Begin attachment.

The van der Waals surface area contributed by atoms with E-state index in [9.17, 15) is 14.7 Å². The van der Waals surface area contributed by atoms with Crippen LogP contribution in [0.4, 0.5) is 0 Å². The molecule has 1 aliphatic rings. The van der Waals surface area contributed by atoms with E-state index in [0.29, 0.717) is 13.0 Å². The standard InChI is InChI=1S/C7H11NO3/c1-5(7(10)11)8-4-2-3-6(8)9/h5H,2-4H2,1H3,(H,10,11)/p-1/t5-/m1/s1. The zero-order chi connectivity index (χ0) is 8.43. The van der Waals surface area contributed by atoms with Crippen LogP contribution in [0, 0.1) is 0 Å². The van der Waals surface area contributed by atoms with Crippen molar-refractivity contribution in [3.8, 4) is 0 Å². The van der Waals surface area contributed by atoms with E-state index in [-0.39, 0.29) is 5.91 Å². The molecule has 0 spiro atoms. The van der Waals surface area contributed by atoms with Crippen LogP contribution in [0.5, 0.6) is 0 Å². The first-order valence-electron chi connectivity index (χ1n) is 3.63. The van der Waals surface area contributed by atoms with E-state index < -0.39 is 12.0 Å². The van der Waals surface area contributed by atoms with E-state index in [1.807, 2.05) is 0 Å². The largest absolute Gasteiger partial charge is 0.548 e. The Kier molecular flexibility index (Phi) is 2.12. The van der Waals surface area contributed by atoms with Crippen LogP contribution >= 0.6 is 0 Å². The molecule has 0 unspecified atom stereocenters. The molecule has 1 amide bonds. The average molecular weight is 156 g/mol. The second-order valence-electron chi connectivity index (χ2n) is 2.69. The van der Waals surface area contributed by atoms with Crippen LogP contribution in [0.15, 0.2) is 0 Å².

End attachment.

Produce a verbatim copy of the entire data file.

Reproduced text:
The van der Waals surface area contributed by atoms with E-state index in [9.17, 15) is 14.7 Å². The van der Waals surface area contributed by atoms with Crippen LogP contribution in [0.4, 0.5) is 0 Å². The molecule has 1 aliphatic rings. The van der Waals surface area contributed by atoms with E-state index in [0.29, 0.717) is 13.0 Å². The standard InChI is InChI=1S/C7H11NO3/c1-5(7(10)11)8-4-2-3-6(8)9/h5H,2-4H2,1H3,(H,10,11)/p-1/t5-/m1/s1. The zero-order chi connectivity index (χ0) is 8.43. The van der Waals surface area contributed by atoms with Crippen LogP contribution in [0, 0.1) is 0 Å². The van der Waals surface area contributed by atoms with Crippen molar-refractivity contribution in [3.8, 4) is 0 Å². The van der Waals surface area contributed by atoms with E-state index in [-0.39, 0.29) is 5.91 Å². The molecule has 0 spiro atoms. The van der Waals surface area contributed by atoms with Crippen LogP contribution in [0.5, 0.6) is 0 Å². The first-order valence-electron chi connectivity index (χ1n) is 3.63. The van der Waals surface area contributed by atoms with E-state index < -0.39 is 12.0 Å². The van der Waals surface area contributed by atoms with E-state index in [1.807, 2.05) is 0 Å². The largest absolute Gasteiger partial charge is 0.548 e. The Kier molecular flexibility index (Phi) is 2.12. The van der Waals surface area contributed by atoms with Crippen LogP contribution >= 0.6 is 0 Å². The molecule has 0 unspecified atom stereocenters. The molecule has 1 amide bonds. The average molecular weight is 156 g/mol. The second-order valence-electron chi connectivity index (χ2n) is 2.69. The van der Waals surface area contributed by atoms with Crippen LogP contribution in [0.15, 0.2) is 0 Å².